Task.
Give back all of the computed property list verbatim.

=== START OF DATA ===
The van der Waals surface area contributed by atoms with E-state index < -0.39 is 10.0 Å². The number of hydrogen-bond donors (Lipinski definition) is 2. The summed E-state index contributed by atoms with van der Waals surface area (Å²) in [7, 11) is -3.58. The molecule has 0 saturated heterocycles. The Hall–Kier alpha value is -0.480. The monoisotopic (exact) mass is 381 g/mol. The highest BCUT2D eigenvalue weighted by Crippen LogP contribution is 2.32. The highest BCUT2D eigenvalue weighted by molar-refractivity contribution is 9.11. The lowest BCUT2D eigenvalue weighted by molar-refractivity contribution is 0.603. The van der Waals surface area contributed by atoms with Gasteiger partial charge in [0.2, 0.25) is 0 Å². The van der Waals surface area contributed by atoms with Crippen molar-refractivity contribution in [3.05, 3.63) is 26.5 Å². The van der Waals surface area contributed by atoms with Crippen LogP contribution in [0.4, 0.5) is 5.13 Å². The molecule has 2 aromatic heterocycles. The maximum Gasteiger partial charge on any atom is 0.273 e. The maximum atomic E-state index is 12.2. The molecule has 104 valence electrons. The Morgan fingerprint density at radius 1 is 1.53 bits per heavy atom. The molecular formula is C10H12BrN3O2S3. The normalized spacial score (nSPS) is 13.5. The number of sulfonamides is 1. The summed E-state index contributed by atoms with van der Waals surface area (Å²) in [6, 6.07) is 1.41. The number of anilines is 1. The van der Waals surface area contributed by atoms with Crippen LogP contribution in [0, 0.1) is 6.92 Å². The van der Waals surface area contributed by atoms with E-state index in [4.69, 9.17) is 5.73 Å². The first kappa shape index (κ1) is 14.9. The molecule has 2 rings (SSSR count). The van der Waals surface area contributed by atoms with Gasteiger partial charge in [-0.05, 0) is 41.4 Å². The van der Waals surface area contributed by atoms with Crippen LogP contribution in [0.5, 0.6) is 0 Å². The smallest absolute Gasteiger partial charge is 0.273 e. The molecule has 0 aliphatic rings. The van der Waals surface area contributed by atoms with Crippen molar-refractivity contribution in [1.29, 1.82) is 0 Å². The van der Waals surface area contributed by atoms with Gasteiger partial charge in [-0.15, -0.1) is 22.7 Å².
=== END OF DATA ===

The van der Waals surface area contributed by atoms with E-state index < -0.39 is 10.0 Å². The number of hydrogen-bond donors (Lipinski definition) is 2. The summed E-state index contributed by atoms with van der Waals surface area (Å²) in [7, 11) is -3.58. The molecule has 0 saturated heterocycles. The Hall–Kier alpha value is -0.480. The monoisotopic (exact) mass is 381 g/mol. The highest BCUT2D eigenvalue weighted by Crippen LogP contribution is 2.32. The highest BCUT2D eigenvalue weighted by molar-refractivity contribution is 9.11. The lowest BCUT2D eigenvalue weighted by molar-refractivity contribution is 0.603. The van der Waals surface area contributed by atoms with Gasteiger partial charge in [0.2, 0.25) is 0 Å². The van der Waals surface area contributed by atoms with Crippen molar-refractivity contribution in [3.05, 3.63) is 26.5 Å². The van der Waals surface area contributed by atoms with Crippen LogP contribution in [0.4, 0.5) is 5.13 Å². The molecule has 2 aromatic heterocycles. The maximum Gasteiger partial charge on any atom is 0.273 e. The maximum atomic E-state index is 12.2. The molecule has 104 valence electrons. The Morgan fingerprint density at radius 1 is 1.53 bits per heavy atom. The molecular formula is C10H12BrN3O2S3. The normalized spacial score (nSPS) is 13.5. The number of sulfonamides is 1. The summed E-state index contributed by atoms with van der Waals surface area (Å²) in [6, 6.07) is 1.41. The number of anilines is 1. The van der Waals surface area contributed by atoms with Crippen LogP contribution in [0, 0.1) is 6.92 Å². The van der Waals surface area contributed by atoms with E-state index in [4.69, 9.17) is 5.73 Å². The first kappa shape index (κ1) is 14.9. The molecule has 2 rings (SSSR count). The van der Waals surface area contributed by atoms with Gasteiger partial charge in [-0.05, 0) is 41.4 Å². The van der Waals surface area contributed by atoms with Crippen LogP contribution in [0.5, 0.6) is 0 Å². The smallest absolute Gasteiger partial charge is 0.273 e. The molecule has 0 aliphatic rings. The van der Waals surface area contributed by atoms with Crippen molar-refractivity contribution in [1.29, 1.82) is 0 Å². The van der Waals surface area contributed by atoms with Gasteiger partial charge in [-0.15, -0.1) is 22.7 Å².